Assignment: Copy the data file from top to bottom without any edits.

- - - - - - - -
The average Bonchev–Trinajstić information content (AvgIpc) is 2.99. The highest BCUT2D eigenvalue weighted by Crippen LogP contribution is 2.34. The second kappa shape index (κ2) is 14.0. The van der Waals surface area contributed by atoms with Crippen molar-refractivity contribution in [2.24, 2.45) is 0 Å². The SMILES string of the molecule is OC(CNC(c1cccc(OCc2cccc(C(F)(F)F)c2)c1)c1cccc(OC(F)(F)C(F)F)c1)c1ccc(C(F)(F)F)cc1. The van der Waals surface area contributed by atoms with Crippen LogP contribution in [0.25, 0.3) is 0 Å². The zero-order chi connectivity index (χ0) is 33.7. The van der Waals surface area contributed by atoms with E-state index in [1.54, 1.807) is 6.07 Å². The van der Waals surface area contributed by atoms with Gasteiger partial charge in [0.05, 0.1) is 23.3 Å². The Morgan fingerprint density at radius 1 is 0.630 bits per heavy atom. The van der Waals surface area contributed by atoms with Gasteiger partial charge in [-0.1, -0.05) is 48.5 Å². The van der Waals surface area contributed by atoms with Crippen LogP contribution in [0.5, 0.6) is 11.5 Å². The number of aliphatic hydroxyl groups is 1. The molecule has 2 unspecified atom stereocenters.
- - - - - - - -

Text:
The average Bonchev–Trinajstić information content (AvgIpc) is 2.99. The highest BCUT2D eigenvalue weighted by Crippen LogP contribution is 2.34. The second kappa shape index (κ2) is 14.0. The van der Waals surface area contributed by atoms with Crippen molar-refractivity contribution in [2.24, 2.45) is 0 Å². The SMILES string of the molecule is OC(CNC(c1cccc(OCc2cccc(C(F)(F)F)c2)c1)c1cccc(OC(F)(F)C(F)F)c1)c1ccc(C(F)(F)F)cc1. The van der Waals surface area contributed by atoms with Crippen LogP contribution in [0.25, 0.3) is 0 Å². The zero-order chi connectivity index (χ0) is 33.7. The van der Waals surface area contributed by atoms with E-state index in [1.54, 1.807) is 6.07 Å². The van der Waals surface area contributed by atoms with Gasteiger partial charge in [0.05, 0.1) is 23.3 Å². The Morgan fingerprint density at radius 1 is 0.630 bits per heavy atom. The van der Waals surface area contributed by atoms with Gasteiger partial charge in [-0.1, -0.05) is 48.5 Å². The van der Waals surface area contributed by atoms with Crippen LogP contribution in [0.5, 0.6) is 11.5 Å². The number of aliphatic hydroxyl groups is 1. The molecule has 2 unspecified atom stereocenters.